My collaboration with Shing Yin Khor was the highlight of my creative life last year. Our work continues to be one of my strongest sources of inspiration and growth, and I'm continually delighted by how well our respective methods dovetail together in what we make collectively and the projects we pursue independently of each other. We reflected on how, even before our current and quite active collaboration, our work shares many central themes: reconnection to the earthly world, love of the outdoors and nature, creating participant-oriented artistic experiences, values of stewardship, community, and the gifts and complications of being members of racial diaspora.
As individual creators and a team, we've been growing a space that feels good for us as well as many players, readers, and participants in our art, and has for a long time. As Shing and I discussed the future, we developed two new descriptive terms to describe the work we've done individually and together, that we both feel reflects our shared and unique voice.
The term keepsake games is a gift that Shing's partner offered up to us and we gladly accepted. It describes how our games are designed to produce beautiful, memorable artifacts through the whole course of the gameplay process, as a collaboration between us as designers and our players' imaginations. In creating their own unique objects by embodying the story we scaffold them with, the artifacts they make are irreplaceable art pieces in their own right, a tangible intersection of all of the players' experience brought to Shing's and my design principles.
Keepsake games are also statements against disposability culture. By imbuing their artifacts with all the meaning of their game experience, our hope is that the thing that makes them precious also makes them enduring, treasured, and kept; the opposite of loneliness.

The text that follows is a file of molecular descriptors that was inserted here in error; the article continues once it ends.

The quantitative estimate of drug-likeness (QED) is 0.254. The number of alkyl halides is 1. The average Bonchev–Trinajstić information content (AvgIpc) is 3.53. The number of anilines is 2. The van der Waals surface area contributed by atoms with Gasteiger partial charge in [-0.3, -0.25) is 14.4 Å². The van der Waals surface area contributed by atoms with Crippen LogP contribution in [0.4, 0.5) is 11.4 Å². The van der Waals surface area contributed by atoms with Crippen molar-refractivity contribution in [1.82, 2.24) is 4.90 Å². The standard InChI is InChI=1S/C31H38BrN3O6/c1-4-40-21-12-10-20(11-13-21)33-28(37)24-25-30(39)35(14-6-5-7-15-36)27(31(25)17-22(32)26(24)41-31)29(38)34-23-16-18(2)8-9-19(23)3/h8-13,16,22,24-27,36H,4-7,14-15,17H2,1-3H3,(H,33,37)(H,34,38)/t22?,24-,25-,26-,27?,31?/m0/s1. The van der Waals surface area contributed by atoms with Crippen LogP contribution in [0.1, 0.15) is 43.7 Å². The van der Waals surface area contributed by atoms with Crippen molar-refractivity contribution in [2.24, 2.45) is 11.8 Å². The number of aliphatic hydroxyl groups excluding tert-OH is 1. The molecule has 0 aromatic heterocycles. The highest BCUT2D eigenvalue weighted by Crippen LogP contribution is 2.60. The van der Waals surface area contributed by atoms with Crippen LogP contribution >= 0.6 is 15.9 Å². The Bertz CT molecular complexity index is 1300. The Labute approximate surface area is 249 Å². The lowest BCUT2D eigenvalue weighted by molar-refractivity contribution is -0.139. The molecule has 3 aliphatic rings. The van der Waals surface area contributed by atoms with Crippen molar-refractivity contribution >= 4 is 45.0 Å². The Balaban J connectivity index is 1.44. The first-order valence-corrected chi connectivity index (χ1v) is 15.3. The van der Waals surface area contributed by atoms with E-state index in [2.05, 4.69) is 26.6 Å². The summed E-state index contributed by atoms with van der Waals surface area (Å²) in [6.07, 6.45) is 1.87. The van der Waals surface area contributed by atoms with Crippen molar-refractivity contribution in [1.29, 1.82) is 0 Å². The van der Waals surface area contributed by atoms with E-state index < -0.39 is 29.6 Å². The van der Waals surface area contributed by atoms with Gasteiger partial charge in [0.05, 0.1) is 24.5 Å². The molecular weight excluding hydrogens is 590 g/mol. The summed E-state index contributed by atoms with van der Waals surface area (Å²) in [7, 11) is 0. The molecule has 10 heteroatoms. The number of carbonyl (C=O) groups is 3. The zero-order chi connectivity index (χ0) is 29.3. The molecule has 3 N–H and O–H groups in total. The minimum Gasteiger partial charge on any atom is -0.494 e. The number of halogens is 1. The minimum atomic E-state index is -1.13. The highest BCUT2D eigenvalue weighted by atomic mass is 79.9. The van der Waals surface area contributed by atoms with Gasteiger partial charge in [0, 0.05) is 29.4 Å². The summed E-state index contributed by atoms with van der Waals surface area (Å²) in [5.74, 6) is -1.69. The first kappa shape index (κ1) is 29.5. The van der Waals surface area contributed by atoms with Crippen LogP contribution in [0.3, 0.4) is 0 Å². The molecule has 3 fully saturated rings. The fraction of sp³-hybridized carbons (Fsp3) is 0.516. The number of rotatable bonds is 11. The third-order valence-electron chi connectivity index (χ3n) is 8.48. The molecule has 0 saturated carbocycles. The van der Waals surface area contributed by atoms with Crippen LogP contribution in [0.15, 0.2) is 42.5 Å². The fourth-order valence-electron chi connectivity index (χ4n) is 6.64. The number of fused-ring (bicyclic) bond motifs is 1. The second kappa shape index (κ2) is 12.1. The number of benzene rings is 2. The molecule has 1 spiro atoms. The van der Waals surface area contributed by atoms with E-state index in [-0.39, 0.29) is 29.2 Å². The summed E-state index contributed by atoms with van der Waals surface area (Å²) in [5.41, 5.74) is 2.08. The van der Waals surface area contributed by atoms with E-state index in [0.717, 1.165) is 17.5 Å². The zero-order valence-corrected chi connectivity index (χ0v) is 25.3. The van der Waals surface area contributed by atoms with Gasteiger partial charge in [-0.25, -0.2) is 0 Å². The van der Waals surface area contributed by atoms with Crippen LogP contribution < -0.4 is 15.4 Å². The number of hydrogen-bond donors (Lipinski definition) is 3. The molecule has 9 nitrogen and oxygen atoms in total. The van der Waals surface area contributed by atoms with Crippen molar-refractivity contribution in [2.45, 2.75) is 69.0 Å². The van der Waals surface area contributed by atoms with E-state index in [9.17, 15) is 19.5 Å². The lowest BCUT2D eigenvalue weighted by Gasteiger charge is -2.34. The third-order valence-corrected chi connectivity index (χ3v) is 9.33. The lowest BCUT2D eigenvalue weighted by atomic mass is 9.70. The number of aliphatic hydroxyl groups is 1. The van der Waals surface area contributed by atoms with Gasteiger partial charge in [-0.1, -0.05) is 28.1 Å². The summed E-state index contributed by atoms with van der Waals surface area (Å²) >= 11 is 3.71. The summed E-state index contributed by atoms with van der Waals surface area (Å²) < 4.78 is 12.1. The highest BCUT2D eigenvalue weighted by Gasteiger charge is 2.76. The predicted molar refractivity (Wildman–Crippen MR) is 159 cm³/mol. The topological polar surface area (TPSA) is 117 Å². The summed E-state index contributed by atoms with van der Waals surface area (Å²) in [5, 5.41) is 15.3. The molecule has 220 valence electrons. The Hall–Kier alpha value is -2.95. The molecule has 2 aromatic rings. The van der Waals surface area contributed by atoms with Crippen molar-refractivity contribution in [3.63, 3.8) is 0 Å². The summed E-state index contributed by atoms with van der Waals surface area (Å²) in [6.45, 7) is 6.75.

Connected Path Games
Connected path games incorporate keepsake game principles by retaining the creation of player-made physical artifacts over the course of the game as central to each project's themes, mechanics, and structure. They also focus on the way that these games embrace their seemingly paradoxical structure. Connected path games are designed for players to both enjoy their own company and imagination, and share to the fruits of that imagination with others who are moving through the same in-game world with them. (Players don't have to play alone, nor do they have to share what they've made; but the room is always there for both possibilities in the central structure of a connected path game.)
The unique characteristics of connected path games are both structural and, as with keepsake games, thematic in ways that reflect Shing's and my experiences:
- They are multi-modal.
- The core game experience entails solo play, and the creation of the keepsake game.
- There is an open-ended social component that enriches the core game (example: collective hashtag on social media to share entries with other players in real time).
- The keepsake game is central to the connected path's mechanics, structure, and themes.
- Supplemental text designed toward multi-participant engagement is present (examples: appendix of mini games set in the same world for 2+ players, teaching guides to incorporate the game into academic enrichment curriculum).